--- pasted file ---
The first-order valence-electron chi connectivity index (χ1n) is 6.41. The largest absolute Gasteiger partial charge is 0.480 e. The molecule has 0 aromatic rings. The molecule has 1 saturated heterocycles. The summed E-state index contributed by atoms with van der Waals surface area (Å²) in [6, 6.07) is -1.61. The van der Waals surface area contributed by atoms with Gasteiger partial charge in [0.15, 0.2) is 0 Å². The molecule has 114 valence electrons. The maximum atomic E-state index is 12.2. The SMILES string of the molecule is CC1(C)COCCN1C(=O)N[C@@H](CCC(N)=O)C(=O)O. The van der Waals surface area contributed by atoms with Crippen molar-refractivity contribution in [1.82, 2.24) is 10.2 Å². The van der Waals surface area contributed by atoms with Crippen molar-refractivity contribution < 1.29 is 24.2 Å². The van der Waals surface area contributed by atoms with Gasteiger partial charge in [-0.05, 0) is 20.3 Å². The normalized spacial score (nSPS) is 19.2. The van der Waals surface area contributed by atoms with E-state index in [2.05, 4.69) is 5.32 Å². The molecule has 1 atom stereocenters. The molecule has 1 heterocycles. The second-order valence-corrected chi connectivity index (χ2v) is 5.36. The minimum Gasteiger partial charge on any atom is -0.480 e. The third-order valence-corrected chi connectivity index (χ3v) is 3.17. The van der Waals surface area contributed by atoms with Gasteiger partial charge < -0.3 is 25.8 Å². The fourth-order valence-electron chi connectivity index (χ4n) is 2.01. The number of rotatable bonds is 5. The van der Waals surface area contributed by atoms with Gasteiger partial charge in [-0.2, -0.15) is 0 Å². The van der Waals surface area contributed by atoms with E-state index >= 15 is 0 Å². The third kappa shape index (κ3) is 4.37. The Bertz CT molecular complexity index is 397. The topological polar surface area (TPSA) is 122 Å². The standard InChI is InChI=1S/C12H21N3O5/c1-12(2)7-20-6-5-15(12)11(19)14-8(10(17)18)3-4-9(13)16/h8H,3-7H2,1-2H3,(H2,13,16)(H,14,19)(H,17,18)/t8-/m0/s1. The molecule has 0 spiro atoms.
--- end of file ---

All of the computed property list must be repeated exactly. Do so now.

The first-order valence-electron chi connectivity index (χ1n) is 6.41. The largest absolute Gasteiger partial charge is 0.480 e. The molecule has 0 aromatic rings. The molecule has 1 saturated heterocycles. The summed E-state index contributed by atoms with van der Waals surface area (Å²) in [6, 6.07) is -1.61. The van der Waals surface area contributed by atoms with Gasteiger partial charge in [0.15, 0.2) is 0 Å². The molecule has 114 valence electrons. The maximum atomic E-state index is 12.2. The SMILES string of the molecule is CC1(C)COCCN1C(=O)N[C@@H](CCC(N)=O)C(=O)O. The van der Waals surface area contributed by atoms with Crippen molar-refractivity contribution in [1.82, 2.24) is 10.2 Å². The van der Waals surface area contributed by atoms with Crippen molar-refractivity contribution < 1.29 is 24.2 Å². The van der Waals surface area contributed by atoms with Gasteiger partial charge in [-0.05, 0) is 20.3 Å². The normalized spacial score (nSPS) is 19.2. The van der Waals surface area contributed by atoms with E-state index in [2.05, 4.69) is 5.32 Å². The molecule has 1 atom stereocenters. The molecule has 1 heterocycles. The second-order valence-corrected chi connectivity index (χ2v) is 5.36. The minimum Gasteiger partial charge on any atom is -0.480 e. The third-order valence-corrected chi connectivity index (χ3v) is 3.17. The van der Waals surface area contributed by atoms with Gasteiger partial charge < -0.3 is 25.8 Å². The fourth-order valence-electron chi connectivity index (χ4n) is 2.01. The number of rotatable bonds is 5. The van der Waals surface area contributed by atoms with Gasteiger partial charge in [-0.2, -0.15) is 0 Å². The van der Waals surface area contributed by atoms with E-state index >= 15 is 0 Å². The third kappa shape index (κ3) is 4.37. The Bertz CT molecular complexity index is 397. The topological polar surface area (TPSA) is 122 Å². The standard InChI is InChI=1S/C12H21N3O5/c1-12(2)7-20-6-5-15(12)11(19)14-8(10(17)18)3-4-9(13)16/h8H,3-7H2,1-2H3,(H2,13,16)(H,14,19)(H,17,18)/t8-/m0/s1. The molecule has 0 spiro atoms.